ByMark Newton, writer at
Movie Pilot Associate Editor. Email: [email protected]
Mark Newton

On Friday the 31st of October, a test flight of Virgin Galactic's SpaceShipTwo ended in tragedy when the vehicle crashed near the Mojave Air and Space Port in California.

SpaceShipTwo was considered the frontrunner in the burgeoning industry of space tourism, with its owner, Virgin Galactic hoping to begin commercial flights to space in early 2015.

However, the vehicle, which is air launched from a mother-carrier-plane, WhiteKnightTwo, appeared to suffer an "in-flight anomaly" shortly after uncoupling from its carrier.

SpaceShip 2 disintegrating after launch
SpaceShip 2 disintegrating after launch

One pilot, named as 39 year old Michael Alsbury, died during the incident, while a second, Peter Siebold, managed to eject from the ship and was later airlifted to the hospital.

It's currently unclear what caused the vessel to disintegrate shortly after its airborne 'take-off.' Initial speculation concerned the ship's fuel - which was of an experimental sort never tested in flight conditions - however the engines and fuel supply have since been found intact by air crash investigators.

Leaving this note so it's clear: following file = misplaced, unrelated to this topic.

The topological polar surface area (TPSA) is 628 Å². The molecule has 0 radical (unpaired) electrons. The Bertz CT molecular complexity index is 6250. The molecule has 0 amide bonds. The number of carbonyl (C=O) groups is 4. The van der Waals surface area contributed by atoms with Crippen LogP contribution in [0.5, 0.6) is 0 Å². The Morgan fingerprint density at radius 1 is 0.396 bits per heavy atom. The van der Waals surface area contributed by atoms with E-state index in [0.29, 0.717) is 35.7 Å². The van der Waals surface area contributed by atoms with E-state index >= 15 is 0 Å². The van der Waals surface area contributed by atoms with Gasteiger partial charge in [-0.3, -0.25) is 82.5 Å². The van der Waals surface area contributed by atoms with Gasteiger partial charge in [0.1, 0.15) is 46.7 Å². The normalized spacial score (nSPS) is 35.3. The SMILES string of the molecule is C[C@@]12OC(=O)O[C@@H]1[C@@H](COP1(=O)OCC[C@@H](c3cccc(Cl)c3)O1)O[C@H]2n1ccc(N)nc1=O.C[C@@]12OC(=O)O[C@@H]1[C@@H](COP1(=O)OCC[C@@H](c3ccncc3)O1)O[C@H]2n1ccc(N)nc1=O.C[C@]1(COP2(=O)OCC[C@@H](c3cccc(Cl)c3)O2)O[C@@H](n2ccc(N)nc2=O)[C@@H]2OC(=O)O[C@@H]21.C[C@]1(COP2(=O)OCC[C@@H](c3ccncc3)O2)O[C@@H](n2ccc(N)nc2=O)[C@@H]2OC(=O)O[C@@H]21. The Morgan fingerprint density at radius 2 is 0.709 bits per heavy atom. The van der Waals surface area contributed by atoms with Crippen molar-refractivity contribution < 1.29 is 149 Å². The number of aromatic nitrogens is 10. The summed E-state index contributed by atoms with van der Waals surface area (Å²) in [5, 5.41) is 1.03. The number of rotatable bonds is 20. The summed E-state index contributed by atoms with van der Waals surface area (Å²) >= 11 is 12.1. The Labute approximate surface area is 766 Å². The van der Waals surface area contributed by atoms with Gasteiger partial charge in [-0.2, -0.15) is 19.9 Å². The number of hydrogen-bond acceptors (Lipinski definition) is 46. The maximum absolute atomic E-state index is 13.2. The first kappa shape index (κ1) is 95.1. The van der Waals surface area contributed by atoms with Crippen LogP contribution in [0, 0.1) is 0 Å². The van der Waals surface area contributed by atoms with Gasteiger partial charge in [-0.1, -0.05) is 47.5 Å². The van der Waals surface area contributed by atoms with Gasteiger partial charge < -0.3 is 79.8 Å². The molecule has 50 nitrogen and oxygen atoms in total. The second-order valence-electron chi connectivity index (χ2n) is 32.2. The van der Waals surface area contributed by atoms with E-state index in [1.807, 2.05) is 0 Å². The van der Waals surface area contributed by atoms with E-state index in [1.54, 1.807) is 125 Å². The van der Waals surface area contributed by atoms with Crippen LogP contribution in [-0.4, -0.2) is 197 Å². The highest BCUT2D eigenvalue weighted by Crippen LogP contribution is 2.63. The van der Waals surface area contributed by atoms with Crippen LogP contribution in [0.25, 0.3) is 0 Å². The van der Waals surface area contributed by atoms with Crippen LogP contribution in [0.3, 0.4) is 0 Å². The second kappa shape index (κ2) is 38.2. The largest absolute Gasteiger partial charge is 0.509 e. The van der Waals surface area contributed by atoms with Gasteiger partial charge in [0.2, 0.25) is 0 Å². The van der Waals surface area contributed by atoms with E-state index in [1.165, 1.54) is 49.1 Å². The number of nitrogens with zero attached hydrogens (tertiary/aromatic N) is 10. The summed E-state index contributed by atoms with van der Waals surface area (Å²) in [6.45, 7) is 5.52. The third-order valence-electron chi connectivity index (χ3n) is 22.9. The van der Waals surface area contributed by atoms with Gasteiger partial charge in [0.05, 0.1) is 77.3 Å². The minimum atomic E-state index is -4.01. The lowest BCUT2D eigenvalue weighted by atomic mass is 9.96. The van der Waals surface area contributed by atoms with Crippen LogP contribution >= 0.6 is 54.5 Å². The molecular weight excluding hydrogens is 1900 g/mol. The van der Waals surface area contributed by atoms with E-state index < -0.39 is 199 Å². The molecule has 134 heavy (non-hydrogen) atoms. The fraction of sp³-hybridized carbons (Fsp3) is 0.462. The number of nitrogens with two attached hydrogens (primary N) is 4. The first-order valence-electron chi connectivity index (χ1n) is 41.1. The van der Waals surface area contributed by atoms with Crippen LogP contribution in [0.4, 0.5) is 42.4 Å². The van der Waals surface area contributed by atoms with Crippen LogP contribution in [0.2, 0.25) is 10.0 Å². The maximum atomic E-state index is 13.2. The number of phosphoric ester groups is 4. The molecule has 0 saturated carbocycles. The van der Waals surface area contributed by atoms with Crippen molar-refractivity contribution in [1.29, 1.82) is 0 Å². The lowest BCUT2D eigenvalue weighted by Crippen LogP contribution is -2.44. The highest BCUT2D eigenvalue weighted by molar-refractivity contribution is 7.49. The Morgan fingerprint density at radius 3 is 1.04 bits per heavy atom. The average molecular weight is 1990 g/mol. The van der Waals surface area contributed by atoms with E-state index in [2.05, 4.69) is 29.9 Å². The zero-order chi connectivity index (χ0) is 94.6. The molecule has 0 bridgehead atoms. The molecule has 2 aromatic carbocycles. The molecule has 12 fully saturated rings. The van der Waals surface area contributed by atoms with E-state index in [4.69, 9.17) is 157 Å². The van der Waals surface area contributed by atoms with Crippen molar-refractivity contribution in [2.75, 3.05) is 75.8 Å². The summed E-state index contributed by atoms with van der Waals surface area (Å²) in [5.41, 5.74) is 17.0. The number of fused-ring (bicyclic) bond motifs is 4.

The current line of enquiry concerns the ship's 'feather' mechanism. A device which alters SpaceShipTwo's 'wings' to slow the aircraft down for re-entry. The device, which rotates the tailbooms on the craft by 90 degrees, is designed to allow for a stable reentry and return to Earth without the need for complicated small re-alignment thrusters.

The device was originally developed for the prototype SpaceShipOne 10 years ago and reportedly worked to great effect.

According to Mr. Hart of the US National Transportation Safety Board (NTSB) the device was supposed to be engaged once the craft had reached Mach 1.4 (1,065mph; 1,715km/h), however it appears to have been deployed at Mach 1 during the test.

He claimed one of the pilots had enabled the device, but the second stage of its deployment had occurred "without being commanded."

A full investigation into the crash will reportedly take months to complete and is being conducted by the NTSB with the full co-operation of the British-owned Virgin Group.

This is the latest set-back for Virgin Galactic, which has had its maiden commercial voyage delayed several times. According to the Financial Times, the project is also facing financial difficulties, with the mother-company, Virgin Group covering the day-to-day expenses.

This the second private spacecraft crash in a week. Last Wednesday also saw Orbital Sciences Corps' unmanned ISS resupply rocket crash to Earth shortly after take-off.


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Source: BBC News


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